The Green Collection - Siddur, Jewish Prayer book

10 of the Oldest Known Surviving Books in the World

With news this week of the discovery of what could be the earliest known siddur, a Jewish prayer book dated at around 840 AD – we have put together a list of 10 of the oldest known surviving books in the world today.

Writing and literature are thought to have been first developed between the 7th and 4th millenium BC. Since the dawn of writing an incredible array of different materials have been used for recording text, including clay, silk, pottery, papyrus, even coffins – so the question of the oldest surviving book depends very much on how you classify one.

The Mirriam-Webster Dictionary defines a book as: a set of printed sheets of paper that are held together inside a cover; a long written work. This definition rules out clay tablets, scrolls and similar, though many scholars have expanded the definition to include any significant piece of writing bound together inside a cover.

The question can also touch on the nature of the book. Some scholars have considered that a significant book should contain a worldview, setting it apart from mere accounting or administrative records.

We have tried to pull together what we hope is an interesting range of some of the oldest surviving books in the world. We cover everything from the earliest surviving printed books, to the oldest known surviving book in existence.

Madrid Codex

Madrid Codex (Maya)

Discovered in Spain in the 1860s, the Madrid Codex – also known as the Tro-Cortesianus Codex – is one of the only surviving books attributable to the pre-Columbian Maya culture of around 900–1521 AD.

Most likely produced in Yucatán, the book is written in Yucatecan, a group of Mayan languages which includes Yucatec, Itza, Lacandon and Mopan.

Experts disagree on the exact date the Madrid Codex was created, though it is said by some to have been made before the Spanish conquest of the 16th century.

The book is currently held in the Museo de América in Madrid, Spain.

Source: 1. Image: 1.

Estimated age: 494 years old.


Gutenberg Bible

Gutenberg Bible, Lenox Copy, New York Public Library, 2009

The Gutenberg Bible, also known as the 42-line Bible, is listed by the Guinness Book of World records as the world’s oldest mechanically printed book – the first copies of which were printed in 1454-1455 AD.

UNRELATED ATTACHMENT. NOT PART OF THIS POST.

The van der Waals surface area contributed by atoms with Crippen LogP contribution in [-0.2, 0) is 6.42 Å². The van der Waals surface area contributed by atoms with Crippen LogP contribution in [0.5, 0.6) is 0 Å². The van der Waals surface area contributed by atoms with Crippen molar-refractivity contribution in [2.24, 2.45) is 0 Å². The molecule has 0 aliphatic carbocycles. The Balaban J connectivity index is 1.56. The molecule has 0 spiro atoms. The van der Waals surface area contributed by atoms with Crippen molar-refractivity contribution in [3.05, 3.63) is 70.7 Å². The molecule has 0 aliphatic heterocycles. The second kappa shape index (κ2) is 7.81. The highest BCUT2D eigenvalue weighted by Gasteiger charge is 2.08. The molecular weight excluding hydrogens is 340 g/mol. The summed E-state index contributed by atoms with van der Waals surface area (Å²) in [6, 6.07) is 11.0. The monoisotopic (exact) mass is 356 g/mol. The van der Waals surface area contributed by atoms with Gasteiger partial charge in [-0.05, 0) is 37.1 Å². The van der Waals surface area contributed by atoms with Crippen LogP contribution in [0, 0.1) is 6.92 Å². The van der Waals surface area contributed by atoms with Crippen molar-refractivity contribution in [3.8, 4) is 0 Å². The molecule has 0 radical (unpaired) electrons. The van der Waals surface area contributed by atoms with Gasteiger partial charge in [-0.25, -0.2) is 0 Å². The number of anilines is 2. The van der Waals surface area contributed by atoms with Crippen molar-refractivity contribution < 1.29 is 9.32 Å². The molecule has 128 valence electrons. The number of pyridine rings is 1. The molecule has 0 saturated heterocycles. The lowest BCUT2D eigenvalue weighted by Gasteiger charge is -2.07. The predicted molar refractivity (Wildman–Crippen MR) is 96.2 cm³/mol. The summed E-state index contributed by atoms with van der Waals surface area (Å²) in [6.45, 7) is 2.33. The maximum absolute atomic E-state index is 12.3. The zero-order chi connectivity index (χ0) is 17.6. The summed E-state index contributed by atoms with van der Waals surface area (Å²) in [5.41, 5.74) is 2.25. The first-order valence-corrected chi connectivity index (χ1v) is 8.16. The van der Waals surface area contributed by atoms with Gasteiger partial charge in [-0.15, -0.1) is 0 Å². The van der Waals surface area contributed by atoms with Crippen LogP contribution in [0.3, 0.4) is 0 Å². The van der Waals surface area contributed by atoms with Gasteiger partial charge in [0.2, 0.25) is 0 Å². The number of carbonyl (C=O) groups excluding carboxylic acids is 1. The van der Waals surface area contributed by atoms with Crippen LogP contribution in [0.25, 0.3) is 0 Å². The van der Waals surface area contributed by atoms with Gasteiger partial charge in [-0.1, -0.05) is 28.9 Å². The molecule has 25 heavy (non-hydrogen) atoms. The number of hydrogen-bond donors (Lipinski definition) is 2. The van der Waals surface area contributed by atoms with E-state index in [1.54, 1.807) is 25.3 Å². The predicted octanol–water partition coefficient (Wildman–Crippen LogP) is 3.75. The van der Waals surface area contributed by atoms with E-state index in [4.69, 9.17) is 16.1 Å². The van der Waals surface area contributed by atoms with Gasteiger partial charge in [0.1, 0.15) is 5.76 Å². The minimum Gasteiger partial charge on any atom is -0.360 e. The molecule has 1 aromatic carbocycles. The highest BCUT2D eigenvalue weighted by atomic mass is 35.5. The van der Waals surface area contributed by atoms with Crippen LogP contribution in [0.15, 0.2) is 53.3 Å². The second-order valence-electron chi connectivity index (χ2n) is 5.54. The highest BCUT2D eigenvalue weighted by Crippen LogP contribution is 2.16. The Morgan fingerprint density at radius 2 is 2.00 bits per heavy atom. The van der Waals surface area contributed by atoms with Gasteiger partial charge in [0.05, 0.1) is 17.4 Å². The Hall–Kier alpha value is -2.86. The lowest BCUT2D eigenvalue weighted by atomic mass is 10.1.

Printed by Johannes Gutenberg, in Mainz, Germany, it is considered to be oldest printed book using movable type in the West – though in China there were examples of book printing many centuries earlier, such as the Diamond Sūtra.

There are 48 original copies in known existence, of which 21 are complete. The above image is of the New York Public Library’s copy, the first to come to the USA.

Source: 1. Image: 1.

Estimated age: 559 years old.


Celtic Psalter

Scotland's oldest book - Edinburgh Univeristy

The Celtic Psalter is described as Scotland’s Book of Kells. The pocket-sized book of Psalms is housed at the University of Edinburgh, where it went on public display in 2009 for the first time.

The book is thought to be have been created in the 11th century AD, making it Scotland’s oldest surviving book.

Source: 1.

Estimated age: 938 years old.


Diamond Sūtra

Diamond Sutra. Cave 17, Dunhuang, ink on paper

A Buddhist holy text, the Diamond Sūtra is considered to be the oldest surviving dated printed book in the world.

Found in a walled up cave in China along with other printed materials, the book is made up of Chinese characters printed on a scroll of grey printed paper, wrapped along a wooden pole.

The book was copied by a man called Wong Jei, in May 868 AD, on the instruction of his parents, which is noted at the end of the text.